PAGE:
The Register Archive: One day in the incredible life of Saint Brother André

  • January 11, 2018

As The Catholic Register marks its 125th year, we will dig into our archive to unearth interesting stories from the pages of the past. This week, we revisit St. André Bessette, the humble Holy Cross brother who was the prime mover in the building of St. Joseph’s Oratory in Montreal and is credited with countless healings through his devotion to St. Joseph. He died on Jan. 6, 1937 (his feast day is Jan. 7) at the age of 91 and was made a saint in 2010. The following article appeared in The Catholic Register on Aug. 25, 1927, shortly after Br. André turned 83 years old.

MONTREAL – Brother André was 82 years old on Aug, 9. Montreal’s “Miracle Man,” as he is known all over the continent, spent his birthday as he spends every day, in hearing the petitions of thousands of pilgrims to the shrine of St. Joseph’s Oratory at Cote-des-Neiges.

In spite of his fourscore years and more, Brother André declared himself to be in excellent health. “I’m pretty well,” he answered an inquirer, and smiled cheerfully as he sat on the high stool he occupies behind a counter in his tiny office near the Oratory. And his rosy countenance, on which time has etched a network of fine wrinkles, gave testimony to the statement.

Many of his friends in the United States had come to Montreal especially to pay their respects to the aged Holy Cross brother, who, though the least among his brethren, has spread the fame of the order more than any other. Residents of this city and its environs kept the telephone busy all day long with their messages of congratulation. Among them were many once afflicted, whose tribute was one of gratitude to Brother André.

Usually, Brother André receives about 8,000 visitors daily, but the number was much greater on Aug. 9, being swelled by those who had no special affliction for which to beg his prayers, but were prompted merely by affection for the saintly old man. Cars, sightseeing buses and taxis ascended the slope to the Oratory all day long, each depositing more and still more visitors eager to see Brother André. A long queue formed in the little frame building in which his office is located, and extended on to the asphalt pavement outside.

“‘Ping!” went Brother André’s bell as each short interview was ended, signalling the next pilgrim to enter. To each he inclined his head, asking “What is it you want?” As the petition was made to him in a few words, his reassuring answer was: “I will pray for you.”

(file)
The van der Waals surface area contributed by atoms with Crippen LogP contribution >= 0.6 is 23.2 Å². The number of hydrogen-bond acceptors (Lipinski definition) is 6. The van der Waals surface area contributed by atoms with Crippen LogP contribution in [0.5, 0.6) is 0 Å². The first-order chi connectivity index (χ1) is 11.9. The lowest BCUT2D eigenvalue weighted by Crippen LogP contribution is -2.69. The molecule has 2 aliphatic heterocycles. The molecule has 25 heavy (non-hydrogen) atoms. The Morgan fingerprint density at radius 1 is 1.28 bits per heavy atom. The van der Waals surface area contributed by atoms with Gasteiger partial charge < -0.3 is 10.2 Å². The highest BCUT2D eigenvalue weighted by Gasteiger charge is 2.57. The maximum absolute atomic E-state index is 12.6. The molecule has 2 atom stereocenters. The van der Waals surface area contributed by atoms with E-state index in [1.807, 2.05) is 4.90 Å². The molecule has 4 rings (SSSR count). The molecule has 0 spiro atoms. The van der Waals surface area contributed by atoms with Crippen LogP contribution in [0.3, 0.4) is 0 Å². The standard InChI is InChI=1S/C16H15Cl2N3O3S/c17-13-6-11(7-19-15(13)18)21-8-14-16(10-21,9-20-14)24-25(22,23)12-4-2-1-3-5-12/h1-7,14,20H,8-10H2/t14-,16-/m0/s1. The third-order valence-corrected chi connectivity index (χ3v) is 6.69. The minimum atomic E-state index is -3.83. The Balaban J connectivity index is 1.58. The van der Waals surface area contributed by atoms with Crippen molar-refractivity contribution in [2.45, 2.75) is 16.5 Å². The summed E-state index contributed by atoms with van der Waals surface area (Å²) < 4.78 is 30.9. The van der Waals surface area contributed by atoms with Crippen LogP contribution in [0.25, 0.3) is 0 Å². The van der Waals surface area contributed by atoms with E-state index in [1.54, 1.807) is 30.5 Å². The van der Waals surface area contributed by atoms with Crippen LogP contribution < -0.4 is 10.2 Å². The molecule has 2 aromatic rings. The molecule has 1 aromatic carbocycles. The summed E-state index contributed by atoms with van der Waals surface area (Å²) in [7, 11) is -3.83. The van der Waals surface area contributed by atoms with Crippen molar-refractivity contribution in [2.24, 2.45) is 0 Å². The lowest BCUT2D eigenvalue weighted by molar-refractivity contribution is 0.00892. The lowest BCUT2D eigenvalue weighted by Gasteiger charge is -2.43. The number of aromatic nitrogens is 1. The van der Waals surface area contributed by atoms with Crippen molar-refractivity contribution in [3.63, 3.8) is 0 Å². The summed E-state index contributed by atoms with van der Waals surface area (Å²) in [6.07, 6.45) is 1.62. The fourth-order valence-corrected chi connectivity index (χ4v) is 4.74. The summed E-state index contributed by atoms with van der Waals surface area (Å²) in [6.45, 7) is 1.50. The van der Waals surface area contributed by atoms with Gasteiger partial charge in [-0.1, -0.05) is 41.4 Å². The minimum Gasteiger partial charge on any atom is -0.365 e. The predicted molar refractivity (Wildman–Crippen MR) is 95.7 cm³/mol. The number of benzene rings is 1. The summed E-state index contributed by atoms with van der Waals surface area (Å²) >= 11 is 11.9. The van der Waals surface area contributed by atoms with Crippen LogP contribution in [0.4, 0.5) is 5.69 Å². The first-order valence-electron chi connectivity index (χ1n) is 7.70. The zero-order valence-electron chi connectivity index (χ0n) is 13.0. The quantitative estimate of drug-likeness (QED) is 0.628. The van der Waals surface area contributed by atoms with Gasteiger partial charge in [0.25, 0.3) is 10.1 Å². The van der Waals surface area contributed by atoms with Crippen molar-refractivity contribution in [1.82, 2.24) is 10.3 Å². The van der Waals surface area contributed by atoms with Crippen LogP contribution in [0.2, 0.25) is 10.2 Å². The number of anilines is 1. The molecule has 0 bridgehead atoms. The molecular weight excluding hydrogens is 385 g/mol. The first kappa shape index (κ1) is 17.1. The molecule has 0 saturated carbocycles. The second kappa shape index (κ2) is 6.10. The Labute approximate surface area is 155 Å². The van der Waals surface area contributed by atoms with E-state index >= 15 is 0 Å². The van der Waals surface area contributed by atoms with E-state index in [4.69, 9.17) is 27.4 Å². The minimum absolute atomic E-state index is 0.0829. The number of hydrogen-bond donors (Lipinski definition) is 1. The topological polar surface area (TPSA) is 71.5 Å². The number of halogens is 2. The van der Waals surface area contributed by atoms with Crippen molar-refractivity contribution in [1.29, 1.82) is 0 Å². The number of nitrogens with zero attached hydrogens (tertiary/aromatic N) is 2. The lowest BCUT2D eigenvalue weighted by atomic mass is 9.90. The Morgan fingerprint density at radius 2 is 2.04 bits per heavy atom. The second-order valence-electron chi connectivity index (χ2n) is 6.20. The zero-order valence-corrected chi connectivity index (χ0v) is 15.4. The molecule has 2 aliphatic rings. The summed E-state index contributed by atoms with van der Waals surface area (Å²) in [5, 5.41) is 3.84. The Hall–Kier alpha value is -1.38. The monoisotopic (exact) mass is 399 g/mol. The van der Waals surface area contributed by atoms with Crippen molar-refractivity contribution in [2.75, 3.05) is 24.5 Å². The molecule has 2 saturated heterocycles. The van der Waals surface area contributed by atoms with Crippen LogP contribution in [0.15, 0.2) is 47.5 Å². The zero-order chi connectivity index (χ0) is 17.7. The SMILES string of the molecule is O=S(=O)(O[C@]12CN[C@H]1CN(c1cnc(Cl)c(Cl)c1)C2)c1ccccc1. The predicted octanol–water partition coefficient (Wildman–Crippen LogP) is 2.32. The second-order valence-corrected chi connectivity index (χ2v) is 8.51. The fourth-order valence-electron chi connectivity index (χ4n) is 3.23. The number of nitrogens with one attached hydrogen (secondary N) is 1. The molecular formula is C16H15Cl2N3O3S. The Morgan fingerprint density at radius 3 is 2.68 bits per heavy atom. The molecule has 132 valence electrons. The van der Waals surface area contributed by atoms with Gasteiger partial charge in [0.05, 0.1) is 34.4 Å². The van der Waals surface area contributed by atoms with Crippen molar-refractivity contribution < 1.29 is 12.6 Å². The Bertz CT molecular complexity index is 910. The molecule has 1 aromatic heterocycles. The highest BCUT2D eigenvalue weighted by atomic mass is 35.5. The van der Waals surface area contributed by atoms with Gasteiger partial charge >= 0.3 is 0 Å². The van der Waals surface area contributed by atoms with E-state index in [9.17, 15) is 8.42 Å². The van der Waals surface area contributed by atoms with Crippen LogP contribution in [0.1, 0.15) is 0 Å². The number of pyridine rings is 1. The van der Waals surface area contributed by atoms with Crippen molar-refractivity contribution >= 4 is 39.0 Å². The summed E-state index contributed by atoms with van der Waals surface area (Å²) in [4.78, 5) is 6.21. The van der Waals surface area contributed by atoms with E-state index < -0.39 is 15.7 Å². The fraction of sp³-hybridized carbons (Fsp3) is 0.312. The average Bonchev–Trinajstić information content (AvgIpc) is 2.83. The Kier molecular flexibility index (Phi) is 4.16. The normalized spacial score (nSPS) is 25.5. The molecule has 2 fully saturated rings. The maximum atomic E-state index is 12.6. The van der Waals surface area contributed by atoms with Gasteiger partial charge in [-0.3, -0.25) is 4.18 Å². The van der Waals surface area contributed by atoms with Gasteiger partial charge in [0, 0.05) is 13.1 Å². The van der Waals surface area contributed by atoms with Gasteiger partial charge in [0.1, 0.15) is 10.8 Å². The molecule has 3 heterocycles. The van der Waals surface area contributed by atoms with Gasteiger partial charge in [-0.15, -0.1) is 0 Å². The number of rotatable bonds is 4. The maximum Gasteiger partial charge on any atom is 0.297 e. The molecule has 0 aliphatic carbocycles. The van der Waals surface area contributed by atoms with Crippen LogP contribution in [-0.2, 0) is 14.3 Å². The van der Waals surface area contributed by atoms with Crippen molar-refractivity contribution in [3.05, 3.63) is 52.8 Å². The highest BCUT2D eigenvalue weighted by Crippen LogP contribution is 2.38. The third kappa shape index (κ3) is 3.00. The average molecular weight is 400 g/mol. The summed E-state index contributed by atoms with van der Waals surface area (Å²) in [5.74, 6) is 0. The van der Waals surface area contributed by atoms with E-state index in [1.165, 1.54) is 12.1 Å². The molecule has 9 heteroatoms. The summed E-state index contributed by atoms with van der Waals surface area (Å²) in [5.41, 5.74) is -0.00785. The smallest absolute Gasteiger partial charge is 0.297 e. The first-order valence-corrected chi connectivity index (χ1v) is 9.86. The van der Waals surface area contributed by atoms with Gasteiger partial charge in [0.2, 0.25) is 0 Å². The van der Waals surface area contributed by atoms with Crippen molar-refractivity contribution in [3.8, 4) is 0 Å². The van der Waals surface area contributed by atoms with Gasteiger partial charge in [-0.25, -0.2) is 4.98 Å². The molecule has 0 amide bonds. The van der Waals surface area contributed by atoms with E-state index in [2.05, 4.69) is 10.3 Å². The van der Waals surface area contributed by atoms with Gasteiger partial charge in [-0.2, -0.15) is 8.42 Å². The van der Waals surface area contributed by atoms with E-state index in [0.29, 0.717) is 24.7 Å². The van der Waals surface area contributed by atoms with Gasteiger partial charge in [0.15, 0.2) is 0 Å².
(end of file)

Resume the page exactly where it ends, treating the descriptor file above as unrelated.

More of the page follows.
Usually the petitioner took away as a gift a vial of blessed oil with instructions to apply it and pray to St. Joseph for intercession.

A priest of the Holy Cross Order, which is in charge of St. Joseph’s Oratory, declared that Brother André is in much better health than at his last birthday.

“Only the other day,” he said, “Brother André made the journey to South Bend, Indiana, to attend the consecration of Bishop (George) Finnigan. He just stopped off between trains to attend the ceremony and hurried back to Montreal. Next day he was in his office during his usual hours from 10:30 to 12 in the morning and from 2:30 to 6 in the afternoon.” Bishop Finnigan is the first member of the Order in America to be raised to a bishropic.

“Aged though he is, and frail as he has always been from childhood, he is always at the call of pilgrims. Even at night, we cannot be sure that he won’t be called out.

“The only way Brother André can ever be sure of a full night’s rest is when some friend of his living here comes to the Oratory and carries him off to his home when his day at the office is done.”

brother andre chapel
The Oratory, which is expected to be completed in 10 years’ time, will be a monument to the devotion of Brother André. The original little church, which stands in the background, was started with a sum of $200 which Brother André had earned by acting as barber to the boys of the Holy Cross school in years past, when he was the porter of the institution.

“His wishes are law to us here,” declared the priest. “When some new plan is drawn up as the oratory building progresses, we show it to him. If he puts his finger on some detail and says, ‘I don’t like that,’ we change it without question.”

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